The scope of the Employment Tribunal’s jurisdiction to hear complex wages claims came to the fore in the recent decision of Jandu v Crane Legal Ltd .
Mr Jandu, a solicitor, commenced a claim in the Employment Tribunal against his former employers, Crane Legal, claiming unfair dismissal, unlawful deduction of wages and breach of contract arising from the termination of his employment. The claim failed at first instance and Mr Jandu appealed to the Employment Appeal Tribunal.
Under Mr Jandu’s contract of employment, he was entitled to a base salary of £30,000 plus an annual bonus calculated with reference to the amount of net profit costs billed in the previous year. The bonus was subject to Mr Jandu’s billing at least £120,000 net profit costs. In December 2011, Mr Jandu produced a schedule of net profit costs totalling £478,170.76 for calculation of his bonus.
Crane Legal, which had previously held concerns that Mr Jandu was unlikely to meet the £120,000 base level, began an investigation into the amount of costs being claimed. Several discrepancies were uncovered, including evidence of work carried out by Mr Jandu’s brother (also a solicitor at the firm) being claimed by both parties and of files being significantly over-charged.
A disciplinary process was instigated, which concluded with Mr Jandu’s dismissal for gross misconduct. No bonus was paid. Mr Jandu claimed, among other things, that Crane Legal’s refusal to pay him a bonus was an unlawful deduction from wages or a breach of the terms of his employment contract.
Unlawful deduction of wages
Under Part II of the Employment Rights Act 1996, workers have protection from unlawful deductions from wages. Subject to certain, limited exceptions, any deduction from the sums properly due to a worker can give rise to a claim against the employer, unless in accordance with section 13(1) of the Employment Rights Act:
“(a) the deduction is required or authorised to be made by virtue of a statutory provision or a relevant provision of the worker’s contract; or
(b) the worker has previously signified in writing his agreement or consent to the making of the deduction.”
In the tribunal, damages in respect of unlawful deductions from wages claims are uncapped and the claim can be brought while the employment relationship is continuing. A key limitation, however, is that such claims should be straightforward. As discussed in Coors Brewers Ltd v SP Adcock , the tribunal has no jurisdiction under Part II Employment Rights Act to hear “claims for unquantified damages for the breach or breaches of express or implied terms in [a] claimants’ [contract] of employment,” as the complexity takes such matters outside of the unlawful deductions from wages regime.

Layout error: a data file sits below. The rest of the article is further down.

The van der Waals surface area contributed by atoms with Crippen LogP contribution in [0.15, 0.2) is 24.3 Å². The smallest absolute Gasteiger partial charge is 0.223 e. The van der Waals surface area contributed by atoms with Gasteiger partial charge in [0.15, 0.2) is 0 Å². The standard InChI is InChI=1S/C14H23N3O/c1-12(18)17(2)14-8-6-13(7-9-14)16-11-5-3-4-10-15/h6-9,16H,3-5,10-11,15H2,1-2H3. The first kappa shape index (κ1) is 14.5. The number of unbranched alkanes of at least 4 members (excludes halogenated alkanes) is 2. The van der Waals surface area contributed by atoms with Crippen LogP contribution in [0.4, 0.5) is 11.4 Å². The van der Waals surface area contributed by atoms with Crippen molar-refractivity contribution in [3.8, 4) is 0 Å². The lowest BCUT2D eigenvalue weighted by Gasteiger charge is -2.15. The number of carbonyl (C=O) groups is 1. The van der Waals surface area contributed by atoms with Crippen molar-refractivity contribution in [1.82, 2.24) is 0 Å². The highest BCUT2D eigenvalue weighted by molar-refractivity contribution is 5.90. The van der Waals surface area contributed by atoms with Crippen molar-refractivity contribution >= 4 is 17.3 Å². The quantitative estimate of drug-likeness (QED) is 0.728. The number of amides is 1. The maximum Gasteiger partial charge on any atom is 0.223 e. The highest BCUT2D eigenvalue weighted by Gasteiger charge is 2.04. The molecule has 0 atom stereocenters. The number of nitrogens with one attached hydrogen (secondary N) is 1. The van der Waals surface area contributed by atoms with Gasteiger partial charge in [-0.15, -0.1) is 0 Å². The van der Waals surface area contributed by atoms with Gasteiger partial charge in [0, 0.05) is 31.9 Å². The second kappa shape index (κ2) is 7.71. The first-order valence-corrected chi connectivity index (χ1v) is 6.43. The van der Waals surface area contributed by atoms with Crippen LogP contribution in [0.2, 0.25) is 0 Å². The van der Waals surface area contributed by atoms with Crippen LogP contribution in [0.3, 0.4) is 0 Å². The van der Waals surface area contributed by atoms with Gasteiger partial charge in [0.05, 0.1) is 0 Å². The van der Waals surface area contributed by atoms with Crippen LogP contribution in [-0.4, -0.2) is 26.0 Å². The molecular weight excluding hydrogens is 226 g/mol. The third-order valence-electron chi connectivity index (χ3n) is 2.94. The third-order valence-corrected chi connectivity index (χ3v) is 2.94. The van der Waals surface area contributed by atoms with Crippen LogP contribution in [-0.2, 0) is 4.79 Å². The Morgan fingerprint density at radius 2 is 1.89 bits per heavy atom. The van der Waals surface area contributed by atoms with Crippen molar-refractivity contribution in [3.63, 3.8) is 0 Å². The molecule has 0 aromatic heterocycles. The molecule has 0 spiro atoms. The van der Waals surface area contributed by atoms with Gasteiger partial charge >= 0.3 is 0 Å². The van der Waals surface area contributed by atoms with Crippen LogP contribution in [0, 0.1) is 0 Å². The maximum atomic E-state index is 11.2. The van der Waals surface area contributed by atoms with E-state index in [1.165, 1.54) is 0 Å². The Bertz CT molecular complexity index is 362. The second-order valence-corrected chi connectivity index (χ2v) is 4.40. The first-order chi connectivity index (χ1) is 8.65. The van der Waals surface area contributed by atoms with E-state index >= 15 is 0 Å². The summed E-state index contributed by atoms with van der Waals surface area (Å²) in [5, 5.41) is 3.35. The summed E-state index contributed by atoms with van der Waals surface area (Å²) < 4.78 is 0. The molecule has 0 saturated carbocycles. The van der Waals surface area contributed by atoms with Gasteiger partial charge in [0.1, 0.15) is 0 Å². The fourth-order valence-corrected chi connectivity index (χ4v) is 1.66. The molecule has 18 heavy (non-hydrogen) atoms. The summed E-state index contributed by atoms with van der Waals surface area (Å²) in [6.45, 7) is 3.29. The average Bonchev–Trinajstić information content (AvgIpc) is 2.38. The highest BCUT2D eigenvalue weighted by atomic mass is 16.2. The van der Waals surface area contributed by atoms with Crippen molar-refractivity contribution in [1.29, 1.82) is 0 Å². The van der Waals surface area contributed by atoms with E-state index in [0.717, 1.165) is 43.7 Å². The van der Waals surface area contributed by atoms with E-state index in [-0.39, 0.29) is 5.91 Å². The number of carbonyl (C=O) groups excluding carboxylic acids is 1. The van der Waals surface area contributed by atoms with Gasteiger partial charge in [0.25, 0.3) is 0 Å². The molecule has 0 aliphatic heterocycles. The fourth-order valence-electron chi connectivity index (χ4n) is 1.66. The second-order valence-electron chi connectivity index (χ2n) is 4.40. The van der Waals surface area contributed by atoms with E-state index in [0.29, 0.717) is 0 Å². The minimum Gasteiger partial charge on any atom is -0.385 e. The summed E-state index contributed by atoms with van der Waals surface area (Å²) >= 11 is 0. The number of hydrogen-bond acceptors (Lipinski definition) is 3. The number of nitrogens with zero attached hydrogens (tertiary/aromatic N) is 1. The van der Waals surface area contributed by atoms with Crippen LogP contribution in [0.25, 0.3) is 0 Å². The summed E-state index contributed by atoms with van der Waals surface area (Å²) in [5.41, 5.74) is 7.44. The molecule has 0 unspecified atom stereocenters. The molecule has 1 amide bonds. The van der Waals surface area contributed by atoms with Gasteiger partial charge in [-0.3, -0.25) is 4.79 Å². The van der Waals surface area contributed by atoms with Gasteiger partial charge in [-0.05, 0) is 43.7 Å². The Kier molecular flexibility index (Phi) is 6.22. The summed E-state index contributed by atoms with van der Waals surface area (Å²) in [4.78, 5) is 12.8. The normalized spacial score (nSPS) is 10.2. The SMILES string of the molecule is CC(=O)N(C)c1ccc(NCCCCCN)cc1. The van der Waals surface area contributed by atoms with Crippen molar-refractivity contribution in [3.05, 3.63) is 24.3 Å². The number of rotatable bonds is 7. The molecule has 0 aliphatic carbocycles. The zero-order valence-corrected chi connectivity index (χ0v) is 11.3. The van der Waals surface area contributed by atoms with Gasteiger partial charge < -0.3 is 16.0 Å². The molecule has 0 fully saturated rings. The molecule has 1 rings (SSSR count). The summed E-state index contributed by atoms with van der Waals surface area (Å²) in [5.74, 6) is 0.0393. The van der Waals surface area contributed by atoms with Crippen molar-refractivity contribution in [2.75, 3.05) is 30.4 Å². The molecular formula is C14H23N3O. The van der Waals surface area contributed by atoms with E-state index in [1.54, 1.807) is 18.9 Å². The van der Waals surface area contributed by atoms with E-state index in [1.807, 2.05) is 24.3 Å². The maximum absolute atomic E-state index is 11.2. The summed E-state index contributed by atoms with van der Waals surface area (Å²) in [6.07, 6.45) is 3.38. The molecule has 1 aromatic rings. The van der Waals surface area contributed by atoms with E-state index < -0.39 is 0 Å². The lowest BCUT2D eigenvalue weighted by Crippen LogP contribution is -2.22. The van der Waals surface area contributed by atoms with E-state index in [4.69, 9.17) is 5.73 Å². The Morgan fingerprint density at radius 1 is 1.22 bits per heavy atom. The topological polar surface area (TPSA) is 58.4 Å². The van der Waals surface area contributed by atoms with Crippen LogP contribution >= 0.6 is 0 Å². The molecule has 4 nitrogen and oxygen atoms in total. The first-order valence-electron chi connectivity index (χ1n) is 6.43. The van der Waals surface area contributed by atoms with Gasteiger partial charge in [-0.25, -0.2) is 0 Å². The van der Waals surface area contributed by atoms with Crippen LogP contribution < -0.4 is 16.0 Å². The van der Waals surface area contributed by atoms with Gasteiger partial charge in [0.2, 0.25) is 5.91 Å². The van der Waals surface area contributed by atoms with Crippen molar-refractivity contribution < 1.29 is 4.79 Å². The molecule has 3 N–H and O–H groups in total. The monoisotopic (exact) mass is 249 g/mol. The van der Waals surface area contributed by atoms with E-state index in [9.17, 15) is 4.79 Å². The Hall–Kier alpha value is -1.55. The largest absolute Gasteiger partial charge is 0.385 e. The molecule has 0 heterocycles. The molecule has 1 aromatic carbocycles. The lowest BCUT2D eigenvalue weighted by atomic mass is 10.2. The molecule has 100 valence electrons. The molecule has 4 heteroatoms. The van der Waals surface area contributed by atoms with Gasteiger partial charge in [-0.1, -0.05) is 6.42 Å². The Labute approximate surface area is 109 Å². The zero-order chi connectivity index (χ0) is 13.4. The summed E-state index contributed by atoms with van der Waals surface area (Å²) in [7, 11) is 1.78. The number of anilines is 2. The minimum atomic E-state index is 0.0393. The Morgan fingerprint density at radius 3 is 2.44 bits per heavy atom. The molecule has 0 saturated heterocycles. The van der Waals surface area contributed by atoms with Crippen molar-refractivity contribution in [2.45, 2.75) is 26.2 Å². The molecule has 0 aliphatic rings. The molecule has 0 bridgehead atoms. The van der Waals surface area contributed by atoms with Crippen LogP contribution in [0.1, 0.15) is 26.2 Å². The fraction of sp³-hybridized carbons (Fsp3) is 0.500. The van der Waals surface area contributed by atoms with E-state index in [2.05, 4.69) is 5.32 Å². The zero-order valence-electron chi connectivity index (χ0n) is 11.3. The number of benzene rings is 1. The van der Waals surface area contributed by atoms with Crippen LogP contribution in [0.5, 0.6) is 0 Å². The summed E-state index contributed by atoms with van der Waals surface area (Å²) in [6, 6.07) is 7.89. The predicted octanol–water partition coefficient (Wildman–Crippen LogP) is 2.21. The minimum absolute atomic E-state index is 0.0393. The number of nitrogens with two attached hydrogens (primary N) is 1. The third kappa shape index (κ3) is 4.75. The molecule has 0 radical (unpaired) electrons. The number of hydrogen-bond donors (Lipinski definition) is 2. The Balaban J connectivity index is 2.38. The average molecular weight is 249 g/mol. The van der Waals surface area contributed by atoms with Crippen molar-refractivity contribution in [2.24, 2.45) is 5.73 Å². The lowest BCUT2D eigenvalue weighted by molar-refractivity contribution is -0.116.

Breach of contract
The Employment Tribunals Extension of Jurisdiction (England and Wales) Order 1994 allows the tribunal to hear claims arising from an employer’s breach of contract, subject to certain limitations. Such claims are permissible, providing that the loss is outstanding on or arising from termination of the employee’s employment; therefore, the claim cannot be brought while the employment relationship is continuing. Importantly, article 10 of that order provides that such claims are subject to a maximum aggregate award of £25,000.
The Employment Tribunal found against Mr Jandu.
Employment Appeal Tribunal
The Employment Appeal Tribunal (EAT) also found against Mr Jandu. In giving judgment, Mr Justice Supperstone took the opportunity to comment on the jurisdictional point. He expressed concern that “the loss, if any, as is clear from the evidence, [is] very difficult to quantify,” and that “a number of factors to be considered in the quantification involved the exercise of some discretion and judgment.” This led to the conclusion that the complexity of the matter pushed it outside of the unlawful deductions from wages regime and placed it more firmly into the realm of breach of contract. Had Mr Jandu succeeded in his breach of contract claim, therefore, his damages would have been subject to the £25,000 cap.
Points to note
While the claimant in this matter was ultimately unsuccessful, the judgment serves as a handy reminder that any deduction from a worker’s wages must comply with the rules set out in Part II of Employment Rights Act. Any failure in this respect can give rise to an uncapped claim, which, if the deduction forms part of a ‘series of deductions’, can stretch back as far as the first instance in the series, providing that the claim is brought within three months less one day of the most recent deduction.
Further, for complex claims related to deduction from wages or breach of contract, the correct venue for such matters is the High Court. This has several ramifications including costs recovery for the successful party and conversely the risk of a substantial costs bill for the unsuccessful side.
For advice on any aspect of the above article or on any other employment law matter, please contact Lyons Davidson’s employment law team.